Updated: Dec 15, 2019
It was inevitable. Taxes for 2015 had to be filed and paid this week; a responsibility neither my husband nor I like to do. Tell me if this sounds familiar: towards the end of January, the receipt files find their way to the front of the cabinet. February we pretend we've done something proactive towards organizing our paperwork when in reality, nothing has been touched. By March, drawers have been cleaned out, all necessary forms are collected, and everything sits ready to be reviewed but somehow, neither one of us wants to make the ultimate move of looking at the numbers until absolutely forced. A slight tension hangs in the air with the faint resemblance of a day-old hang over (heads still hurt and internal voices chastise everyone involved from government to ourselves).
But this year, I wanted it to be different. Instead of following the same patterns of resentment, frustration, and procrastination, what if I tried a small experiment to alter my perception and shine a more yogic way of acceptance on this bleak task? This experiment is actually a technique I use in yoga classes and private lessons. It's called "Recapitulation" or summarizing the past in order to bring everything to the present. The technique helps the mind and energetic body to connect to the here-and-now versus hanging onto past events or worrying about what's to come in the future. Here's how I started:
As I recorded my numbers into columns for various expenditures, I reflected upon that number and noticed what memories came up. Where was I when I made that purchase or gave that donation? What can I remember doing that week? I started with December and before I even entered October's numbers, I had recreated moments of my life like a mini movie in my head. Each month gave me a fuller version of this movie. By the time I reached January, I reflected on how many events happened during 2015; places travelled, workshops attended or given, home improvements, business growth, family growth, personal growth... Then I took a deep breath in and out, feeling whatever came up with each item and then letting it go. The entire recapitulation took about 30 minutes but its affects lasted for days.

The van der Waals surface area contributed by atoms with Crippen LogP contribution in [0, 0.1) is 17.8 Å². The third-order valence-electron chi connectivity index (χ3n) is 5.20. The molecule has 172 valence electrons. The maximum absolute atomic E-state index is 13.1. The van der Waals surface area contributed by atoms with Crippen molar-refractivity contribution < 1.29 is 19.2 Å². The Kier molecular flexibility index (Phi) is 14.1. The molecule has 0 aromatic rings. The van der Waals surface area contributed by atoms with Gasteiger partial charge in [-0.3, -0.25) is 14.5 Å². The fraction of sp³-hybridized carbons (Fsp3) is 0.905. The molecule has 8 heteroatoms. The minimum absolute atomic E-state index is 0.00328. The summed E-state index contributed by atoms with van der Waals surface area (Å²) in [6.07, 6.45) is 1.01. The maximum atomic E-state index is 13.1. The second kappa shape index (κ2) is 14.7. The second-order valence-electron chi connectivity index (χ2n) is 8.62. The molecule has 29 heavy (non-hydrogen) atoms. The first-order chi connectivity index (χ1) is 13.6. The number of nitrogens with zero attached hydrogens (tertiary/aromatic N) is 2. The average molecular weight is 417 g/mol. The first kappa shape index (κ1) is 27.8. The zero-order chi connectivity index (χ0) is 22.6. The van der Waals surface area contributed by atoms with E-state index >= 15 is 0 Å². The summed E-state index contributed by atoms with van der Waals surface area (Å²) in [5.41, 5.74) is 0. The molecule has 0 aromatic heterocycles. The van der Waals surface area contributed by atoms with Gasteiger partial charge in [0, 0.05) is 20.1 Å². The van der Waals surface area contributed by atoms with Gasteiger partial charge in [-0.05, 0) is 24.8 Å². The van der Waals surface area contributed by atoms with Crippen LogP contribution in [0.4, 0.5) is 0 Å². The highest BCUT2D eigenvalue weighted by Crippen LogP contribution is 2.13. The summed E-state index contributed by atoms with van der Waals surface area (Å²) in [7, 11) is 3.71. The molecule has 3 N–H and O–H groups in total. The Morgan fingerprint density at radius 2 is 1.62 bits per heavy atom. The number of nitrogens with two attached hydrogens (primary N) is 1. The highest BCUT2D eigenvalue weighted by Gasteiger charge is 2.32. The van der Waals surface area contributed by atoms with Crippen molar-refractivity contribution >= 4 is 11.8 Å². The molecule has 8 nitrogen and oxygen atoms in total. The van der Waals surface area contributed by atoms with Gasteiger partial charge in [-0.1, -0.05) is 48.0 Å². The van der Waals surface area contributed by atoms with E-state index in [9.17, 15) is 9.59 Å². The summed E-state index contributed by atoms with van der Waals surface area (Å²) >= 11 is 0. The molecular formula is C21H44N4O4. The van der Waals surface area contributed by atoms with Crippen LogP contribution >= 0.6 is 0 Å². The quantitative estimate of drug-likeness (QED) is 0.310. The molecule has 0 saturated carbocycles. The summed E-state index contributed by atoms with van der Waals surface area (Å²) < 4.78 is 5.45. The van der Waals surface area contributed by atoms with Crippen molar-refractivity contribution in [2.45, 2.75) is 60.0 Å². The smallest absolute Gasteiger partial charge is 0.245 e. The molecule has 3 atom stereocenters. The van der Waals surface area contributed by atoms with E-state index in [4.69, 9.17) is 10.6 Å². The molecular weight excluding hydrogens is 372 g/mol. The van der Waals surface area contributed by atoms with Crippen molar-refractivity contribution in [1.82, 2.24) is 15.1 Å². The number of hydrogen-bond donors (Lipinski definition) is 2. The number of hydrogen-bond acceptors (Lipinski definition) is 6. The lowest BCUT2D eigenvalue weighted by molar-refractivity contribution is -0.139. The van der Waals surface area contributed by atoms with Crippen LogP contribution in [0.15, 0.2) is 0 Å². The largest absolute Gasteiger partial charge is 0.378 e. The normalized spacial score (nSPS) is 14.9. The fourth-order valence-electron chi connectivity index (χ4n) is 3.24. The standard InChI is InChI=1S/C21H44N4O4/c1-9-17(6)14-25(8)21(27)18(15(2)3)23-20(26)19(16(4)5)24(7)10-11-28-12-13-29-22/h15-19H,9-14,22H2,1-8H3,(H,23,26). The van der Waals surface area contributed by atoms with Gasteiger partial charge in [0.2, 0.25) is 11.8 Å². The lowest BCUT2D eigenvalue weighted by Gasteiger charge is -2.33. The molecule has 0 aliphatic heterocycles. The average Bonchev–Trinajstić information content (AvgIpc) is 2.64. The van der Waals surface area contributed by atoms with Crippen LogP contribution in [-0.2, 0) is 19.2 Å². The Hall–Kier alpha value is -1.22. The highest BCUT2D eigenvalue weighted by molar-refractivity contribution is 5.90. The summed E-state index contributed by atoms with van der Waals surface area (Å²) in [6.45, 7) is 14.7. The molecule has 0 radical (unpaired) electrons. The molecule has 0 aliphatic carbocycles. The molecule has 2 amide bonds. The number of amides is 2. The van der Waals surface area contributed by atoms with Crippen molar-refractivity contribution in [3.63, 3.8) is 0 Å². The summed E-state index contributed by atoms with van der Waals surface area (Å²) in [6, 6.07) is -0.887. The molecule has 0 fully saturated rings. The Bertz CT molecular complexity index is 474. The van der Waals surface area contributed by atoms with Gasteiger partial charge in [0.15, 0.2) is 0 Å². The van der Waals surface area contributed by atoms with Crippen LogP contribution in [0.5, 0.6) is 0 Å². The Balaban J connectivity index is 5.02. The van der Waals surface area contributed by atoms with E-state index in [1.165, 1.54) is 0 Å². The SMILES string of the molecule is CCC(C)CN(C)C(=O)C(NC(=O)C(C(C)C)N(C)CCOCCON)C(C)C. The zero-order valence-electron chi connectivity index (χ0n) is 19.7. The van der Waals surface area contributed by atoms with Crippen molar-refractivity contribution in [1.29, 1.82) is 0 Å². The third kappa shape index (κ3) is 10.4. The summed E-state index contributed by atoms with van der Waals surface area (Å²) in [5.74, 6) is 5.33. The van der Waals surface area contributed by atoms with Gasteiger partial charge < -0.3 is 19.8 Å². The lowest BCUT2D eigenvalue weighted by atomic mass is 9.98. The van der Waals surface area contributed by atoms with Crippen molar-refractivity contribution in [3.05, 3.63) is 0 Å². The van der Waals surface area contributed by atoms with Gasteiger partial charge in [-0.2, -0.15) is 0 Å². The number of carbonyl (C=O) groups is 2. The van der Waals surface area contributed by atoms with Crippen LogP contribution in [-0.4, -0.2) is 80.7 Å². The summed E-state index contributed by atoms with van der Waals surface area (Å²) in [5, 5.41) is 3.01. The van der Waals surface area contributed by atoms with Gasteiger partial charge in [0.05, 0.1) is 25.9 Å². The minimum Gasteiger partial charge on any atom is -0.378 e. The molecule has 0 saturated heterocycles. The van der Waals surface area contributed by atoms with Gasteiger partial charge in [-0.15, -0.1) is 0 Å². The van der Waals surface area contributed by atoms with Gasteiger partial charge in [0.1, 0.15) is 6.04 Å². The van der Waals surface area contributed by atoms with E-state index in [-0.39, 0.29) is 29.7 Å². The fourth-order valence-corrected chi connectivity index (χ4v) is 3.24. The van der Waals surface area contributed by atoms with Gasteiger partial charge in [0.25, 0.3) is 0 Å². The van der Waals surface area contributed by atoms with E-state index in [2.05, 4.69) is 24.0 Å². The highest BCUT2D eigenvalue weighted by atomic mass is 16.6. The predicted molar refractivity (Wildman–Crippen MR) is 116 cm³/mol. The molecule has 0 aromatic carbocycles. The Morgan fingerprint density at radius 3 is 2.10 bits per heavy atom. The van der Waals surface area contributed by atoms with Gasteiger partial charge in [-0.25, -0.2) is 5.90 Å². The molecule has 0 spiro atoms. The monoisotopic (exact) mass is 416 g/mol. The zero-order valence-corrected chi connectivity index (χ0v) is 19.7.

The actual tax form preparation took on an entirely different feel after this exercise. I had a sense of awe about the work my family and I did during these past twelve months. I could detach a bit more from the frustration about getting "taxed" and instead, be present with what I currently have. Recapitulation didn't change what happened in the past. It highlighted where I left my "power" in forms of thoughts, memories, emotions, and yes, even money. I can't reclaim the dollars spent or earned in those moments but I can regain the energies I chose to put into those times. From this recollection, I no longer dwell half in and half out of this present moment. Recapitulation helped me see patterns that I can alter if I choose for the future. It also helped me acknowledge how fast life happened and where the indelible marks affected my subtle bodies.
This experiment didn't make tax preparation faster or easier. But it did bring clarity and freedom to my mind and body. Writing the check to the IRS wasn't fun but it did feel different this time around. We're already a quarter way through 2016 and life seems to be just as fast as that mini movie that I created during this process. So, in light of my new sense of clarity, I choose to be present and aware of my actions in this moment and experience my power to be here. How are you choosing to be present?
For more information about the Recapitulation process, check out the following article on BeingEnergy.com